Someone with severe depression doesn’t get this attention. They lug their hidden sickness around with them, trying to be happy and well for the sake of others, who just don’t understand what it’s like to try to get through a day full of mental pain and negativity. William Styron in his eloquent book Darkness Visible describes depression as a bed of nails, which its sufferers carry everywhere.

Depression has many physical symptoms, and has been called ‘the great mimicker’, as it can resemble lots of serious physical disorders. Some of the most distressing features to the person with depression, though, are the sense of failure and self-hatred that the illness brings. Just as its symptoms merge and dance with the symptoms of many other complaints (making depression and its sidekicks hard to diagnose), its treatments vary in their effectiveness.

An earlier version of part of these notes appeared in an article I wrote for my column in Bella magazine. The column evidently struck a chord with readers; many wrote and commented about it. One correspondent asked about depression as suppressed anger and the relationship between depression and violence. Another wanted to know the role of marijuana in depression: did it help short-term, long-term, not at all, or perhaps exacerbate it?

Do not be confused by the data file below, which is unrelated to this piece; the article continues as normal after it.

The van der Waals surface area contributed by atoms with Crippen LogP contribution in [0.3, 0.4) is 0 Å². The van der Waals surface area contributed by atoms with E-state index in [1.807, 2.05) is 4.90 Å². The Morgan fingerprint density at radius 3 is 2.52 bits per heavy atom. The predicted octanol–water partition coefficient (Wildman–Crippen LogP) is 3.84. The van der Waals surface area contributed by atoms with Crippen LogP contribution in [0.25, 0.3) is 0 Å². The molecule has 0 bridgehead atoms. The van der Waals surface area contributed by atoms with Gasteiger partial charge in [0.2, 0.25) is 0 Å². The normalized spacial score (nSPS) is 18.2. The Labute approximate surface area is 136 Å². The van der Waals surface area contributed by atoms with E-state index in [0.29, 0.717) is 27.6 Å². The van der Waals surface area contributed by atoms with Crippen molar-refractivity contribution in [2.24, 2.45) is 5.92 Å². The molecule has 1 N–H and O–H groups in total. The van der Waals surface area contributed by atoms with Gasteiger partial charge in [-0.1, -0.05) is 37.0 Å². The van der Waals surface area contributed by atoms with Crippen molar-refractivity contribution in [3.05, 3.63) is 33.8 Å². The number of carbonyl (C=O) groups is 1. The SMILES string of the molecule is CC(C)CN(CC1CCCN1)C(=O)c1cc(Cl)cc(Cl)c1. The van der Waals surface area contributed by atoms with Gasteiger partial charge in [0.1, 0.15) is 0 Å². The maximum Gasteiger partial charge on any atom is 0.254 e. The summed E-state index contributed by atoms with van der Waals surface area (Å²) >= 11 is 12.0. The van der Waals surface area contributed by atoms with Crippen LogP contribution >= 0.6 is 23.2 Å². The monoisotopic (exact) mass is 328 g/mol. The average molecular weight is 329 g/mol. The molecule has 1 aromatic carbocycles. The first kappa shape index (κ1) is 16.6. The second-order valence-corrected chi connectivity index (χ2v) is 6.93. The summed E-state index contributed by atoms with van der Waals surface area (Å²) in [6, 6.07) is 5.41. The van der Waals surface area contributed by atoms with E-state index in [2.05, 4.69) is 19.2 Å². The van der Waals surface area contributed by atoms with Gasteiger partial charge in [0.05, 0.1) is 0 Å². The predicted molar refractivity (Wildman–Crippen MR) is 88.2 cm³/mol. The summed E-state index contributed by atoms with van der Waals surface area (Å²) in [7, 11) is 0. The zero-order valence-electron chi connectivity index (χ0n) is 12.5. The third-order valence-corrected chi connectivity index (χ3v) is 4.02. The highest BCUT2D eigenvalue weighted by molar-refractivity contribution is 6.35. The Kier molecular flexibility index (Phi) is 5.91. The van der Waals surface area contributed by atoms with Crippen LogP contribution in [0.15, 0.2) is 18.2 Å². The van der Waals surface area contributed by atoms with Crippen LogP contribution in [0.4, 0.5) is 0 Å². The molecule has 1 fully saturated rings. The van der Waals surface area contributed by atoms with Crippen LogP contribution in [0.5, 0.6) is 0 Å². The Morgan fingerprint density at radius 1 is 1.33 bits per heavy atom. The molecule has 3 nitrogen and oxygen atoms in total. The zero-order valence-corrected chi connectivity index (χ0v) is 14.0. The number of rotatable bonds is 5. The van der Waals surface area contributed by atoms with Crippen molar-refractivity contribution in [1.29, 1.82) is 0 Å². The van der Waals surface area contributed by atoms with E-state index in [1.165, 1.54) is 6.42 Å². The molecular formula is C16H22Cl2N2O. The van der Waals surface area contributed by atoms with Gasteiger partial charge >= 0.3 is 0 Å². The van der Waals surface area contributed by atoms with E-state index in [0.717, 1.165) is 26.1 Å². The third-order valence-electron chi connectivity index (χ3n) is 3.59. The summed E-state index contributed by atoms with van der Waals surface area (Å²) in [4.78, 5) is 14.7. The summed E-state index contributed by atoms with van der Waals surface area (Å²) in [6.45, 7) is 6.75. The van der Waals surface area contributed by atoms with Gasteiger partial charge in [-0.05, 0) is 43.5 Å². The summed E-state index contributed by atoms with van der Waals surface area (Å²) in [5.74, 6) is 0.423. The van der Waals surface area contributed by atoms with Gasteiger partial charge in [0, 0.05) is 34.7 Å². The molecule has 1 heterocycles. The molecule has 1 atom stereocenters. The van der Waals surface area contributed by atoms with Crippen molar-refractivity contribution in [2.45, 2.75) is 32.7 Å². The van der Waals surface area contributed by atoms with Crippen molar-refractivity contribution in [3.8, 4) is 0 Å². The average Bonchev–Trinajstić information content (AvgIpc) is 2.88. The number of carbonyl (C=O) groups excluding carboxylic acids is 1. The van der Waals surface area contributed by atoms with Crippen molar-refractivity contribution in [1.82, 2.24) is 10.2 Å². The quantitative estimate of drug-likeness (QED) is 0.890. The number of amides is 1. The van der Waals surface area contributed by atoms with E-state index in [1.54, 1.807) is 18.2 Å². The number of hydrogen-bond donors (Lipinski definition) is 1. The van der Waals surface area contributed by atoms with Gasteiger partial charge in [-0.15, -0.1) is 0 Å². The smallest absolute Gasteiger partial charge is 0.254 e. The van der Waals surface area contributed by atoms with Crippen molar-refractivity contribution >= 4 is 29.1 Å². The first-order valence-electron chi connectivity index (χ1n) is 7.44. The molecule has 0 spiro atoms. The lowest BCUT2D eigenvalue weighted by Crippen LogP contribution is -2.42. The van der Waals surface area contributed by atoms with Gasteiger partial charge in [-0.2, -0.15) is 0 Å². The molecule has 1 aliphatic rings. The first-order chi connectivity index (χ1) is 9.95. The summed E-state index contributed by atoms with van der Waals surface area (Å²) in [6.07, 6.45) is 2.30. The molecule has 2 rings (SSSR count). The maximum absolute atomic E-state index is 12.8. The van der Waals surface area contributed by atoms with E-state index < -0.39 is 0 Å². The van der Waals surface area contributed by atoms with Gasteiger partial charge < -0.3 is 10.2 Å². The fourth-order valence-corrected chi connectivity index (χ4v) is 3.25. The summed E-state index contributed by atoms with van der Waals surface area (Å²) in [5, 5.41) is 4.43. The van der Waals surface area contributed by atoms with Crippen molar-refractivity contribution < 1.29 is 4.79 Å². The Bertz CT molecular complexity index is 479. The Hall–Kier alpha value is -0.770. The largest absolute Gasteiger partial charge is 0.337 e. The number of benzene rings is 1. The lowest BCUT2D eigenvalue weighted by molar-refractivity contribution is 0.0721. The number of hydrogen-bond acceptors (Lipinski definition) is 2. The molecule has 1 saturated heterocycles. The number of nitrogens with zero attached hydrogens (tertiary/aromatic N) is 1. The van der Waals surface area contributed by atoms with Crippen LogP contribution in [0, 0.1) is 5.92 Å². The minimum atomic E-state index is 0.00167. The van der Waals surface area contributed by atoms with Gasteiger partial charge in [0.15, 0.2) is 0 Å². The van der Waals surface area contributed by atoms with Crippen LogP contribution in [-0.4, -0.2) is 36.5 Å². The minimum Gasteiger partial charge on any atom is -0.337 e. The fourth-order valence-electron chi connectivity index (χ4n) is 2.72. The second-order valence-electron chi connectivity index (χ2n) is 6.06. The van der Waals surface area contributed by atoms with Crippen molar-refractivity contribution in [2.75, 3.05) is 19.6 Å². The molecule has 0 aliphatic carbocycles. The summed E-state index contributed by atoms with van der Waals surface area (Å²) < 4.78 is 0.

Some therapists believe that depression is related to repressed or internalised anger; that people who become depressed do so because they turn their anger at the world in on themselves. I think this is a valid analysis. Suicide, the end of depression for too many people, is the ultimate expression of violence directed at oneself. One of the signs of depression can be an increasingly short temper, and violence - especially towards children - can be a sign of depression in a parent.

Marijuana is used by a lot of people as an antidote to stress and depression. Some people find it helpful short-term, especially as a stress-buster. Long-term though, it tends to reinforce the lethargy and lack of motivation that are so common among people who are depressed. Marijuana may also unmask more serious mental illness in someone who is already predisposed to it. If you use it, do so with caution.